In the section of the beatitudes that we are focusing on this week, there’s a lot of weight behind the words. Luke 6 does an excellent job of saying that we should neither expect praise for following Christ nor expect that everything is going right when we receive all of the praise and accolades. In the end, my flowers have little to do with my journey with Christ other than to acknowledge that God created a good creation in me.
Will I receive blessings from God if someone thinks a man shouldn’t grow flowers or want someone to give him flowers? I somehow doubt it. I do know that my value and my worth as a person does not depend on whether I fit the typical norms of my childhood. I have lavender aftershave and deodorant; God loves me despite the fact that some might question the scent that wafts about me. I like taking pictures of flowers and enjoying the beauty of these lovely plants that I cannot grow for the life of me; God loves me despite the fact that I take pictures of other people’s flowers because I need a hydroponic/aquaponic system to grow anything more complicated than a spider plant.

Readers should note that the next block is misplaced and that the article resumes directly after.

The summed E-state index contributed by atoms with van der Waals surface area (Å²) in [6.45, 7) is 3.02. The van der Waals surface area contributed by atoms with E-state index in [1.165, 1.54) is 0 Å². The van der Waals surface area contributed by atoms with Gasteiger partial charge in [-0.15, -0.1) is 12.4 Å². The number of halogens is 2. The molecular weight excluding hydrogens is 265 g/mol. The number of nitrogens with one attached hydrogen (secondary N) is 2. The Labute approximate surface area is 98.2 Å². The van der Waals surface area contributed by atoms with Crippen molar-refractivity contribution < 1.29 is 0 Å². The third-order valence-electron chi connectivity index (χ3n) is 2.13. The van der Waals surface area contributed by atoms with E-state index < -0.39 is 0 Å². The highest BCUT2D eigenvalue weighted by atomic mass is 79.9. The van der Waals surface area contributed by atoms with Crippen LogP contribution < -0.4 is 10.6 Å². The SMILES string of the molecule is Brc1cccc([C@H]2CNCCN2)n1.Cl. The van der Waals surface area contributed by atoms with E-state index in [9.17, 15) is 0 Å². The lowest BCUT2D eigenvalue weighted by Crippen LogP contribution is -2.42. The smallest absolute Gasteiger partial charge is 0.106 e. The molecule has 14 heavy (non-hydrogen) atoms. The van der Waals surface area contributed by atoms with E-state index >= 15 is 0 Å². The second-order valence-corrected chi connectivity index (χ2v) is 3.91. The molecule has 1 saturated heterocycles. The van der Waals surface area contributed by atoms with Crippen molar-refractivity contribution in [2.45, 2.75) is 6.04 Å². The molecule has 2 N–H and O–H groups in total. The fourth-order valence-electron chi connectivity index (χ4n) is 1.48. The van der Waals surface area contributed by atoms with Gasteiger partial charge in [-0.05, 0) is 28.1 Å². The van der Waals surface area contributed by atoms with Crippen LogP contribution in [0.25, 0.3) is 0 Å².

I don’t believe I will receive special blessings from God after being persecuted if someone picks on me for my liking flowers. I do believe that God cares about me and will bless me through the situation anyway because of God. I don’t believe every criticism I ever receive falls under this beatitude, but I do believe that God cares about me deeply and will bless me with love (at the very least) when I accept and honor the good things God has placed in my heart.